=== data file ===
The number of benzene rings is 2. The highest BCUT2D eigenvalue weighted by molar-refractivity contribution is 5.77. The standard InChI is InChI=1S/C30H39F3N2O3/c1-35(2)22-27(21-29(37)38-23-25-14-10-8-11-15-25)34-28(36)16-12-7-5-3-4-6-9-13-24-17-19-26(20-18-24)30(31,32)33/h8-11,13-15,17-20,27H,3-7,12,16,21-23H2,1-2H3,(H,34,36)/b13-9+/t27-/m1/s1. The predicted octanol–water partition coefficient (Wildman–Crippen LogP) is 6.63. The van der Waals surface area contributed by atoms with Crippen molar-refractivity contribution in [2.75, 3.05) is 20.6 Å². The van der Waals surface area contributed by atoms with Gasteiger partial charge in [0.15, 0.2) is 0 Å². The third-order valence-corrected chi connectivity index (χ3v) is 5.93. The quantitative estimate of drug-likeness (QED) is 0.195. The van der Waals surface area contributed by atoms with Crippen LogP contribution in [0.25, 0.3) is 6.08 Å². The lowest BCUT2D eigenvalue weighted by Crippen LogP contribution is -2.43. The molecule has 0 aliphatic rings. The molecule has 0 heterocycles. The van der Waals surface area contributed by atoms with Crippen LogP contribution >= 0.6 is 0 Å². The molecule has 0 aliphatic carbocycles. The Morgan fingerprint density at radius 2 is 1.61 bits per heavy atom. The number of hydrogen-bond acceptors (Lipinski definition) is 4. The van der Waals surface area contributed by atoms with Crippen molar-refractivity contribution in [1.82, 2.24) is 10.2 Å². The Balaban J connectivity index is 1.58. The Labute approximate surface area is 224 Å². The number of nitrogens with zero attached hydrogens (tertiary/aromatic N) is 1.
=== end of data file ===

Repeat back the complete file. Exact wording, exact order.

The number of benzene rings is 2. The highest BCUT2D eigenvalue weighted by molar-refractivity contribution is 5.77. The standard InChI is InChI=1S/C30H39F3N2O3/c1-35(2)22-27(21-29(37)38-23-25-14-10-8-11-15-25)34-28(36)16-12-7-5-3-4-6-9-13-24-17-19-26(20-18-24)30(31,32)33/h8-11,13-15,17-20,27H,3-7,12,16,21-23H2,1-2H3,(H,34,36)/b13-9+/t27-/m1/s1. The predicted octanol–water partition coefficient (Wildman–Crippen LogP) is 6.63. The van der Waals surface area contributed by atoms with Crippen molar-refractivity contribution in [2.75, 3.05) is 20.6 Å². The van der Waals surface area contributed by atoms with Gasteiger partial charge in [0.15, 0.2) is 0 Å². The third-order valence-corrected chi connectivity index (χ3v) is 5.93. The quantitative estimate of drug-likeness (QED) is 0.195. The van der Waals surface area contributed by atoms with Crippen LogP contribution in [0.25, 0.3) is 6.08 Å². The lowest BCUT2D eigenvalue weighted by Crippen LogP contribution is -2.43. The molecule has 0 aliphatic rings. The molecule has 0 heterocycles. The van der Waals surface area contributed by atoms with Crippen LogP contribution >= 0.6 is 0 Å². The molecule has 0 aliphatic carbocycles. The Morgan fingerprint density at radius 2 is 1.61 bits per heavy atom. The number of hydrogen-bond acceptors (Lipinski definition) is 4. The van der Waals surface area contributed by atoms with Crippen molar-refractivity contribution in [1.82, 2.24) is 10.2 Å². The Balaban J connectivity index is 1.58. The Labute approximate surface area is 224 Å². The number of nitrogens with zero attached hydrogens (tertiary/aromatic N) is 1.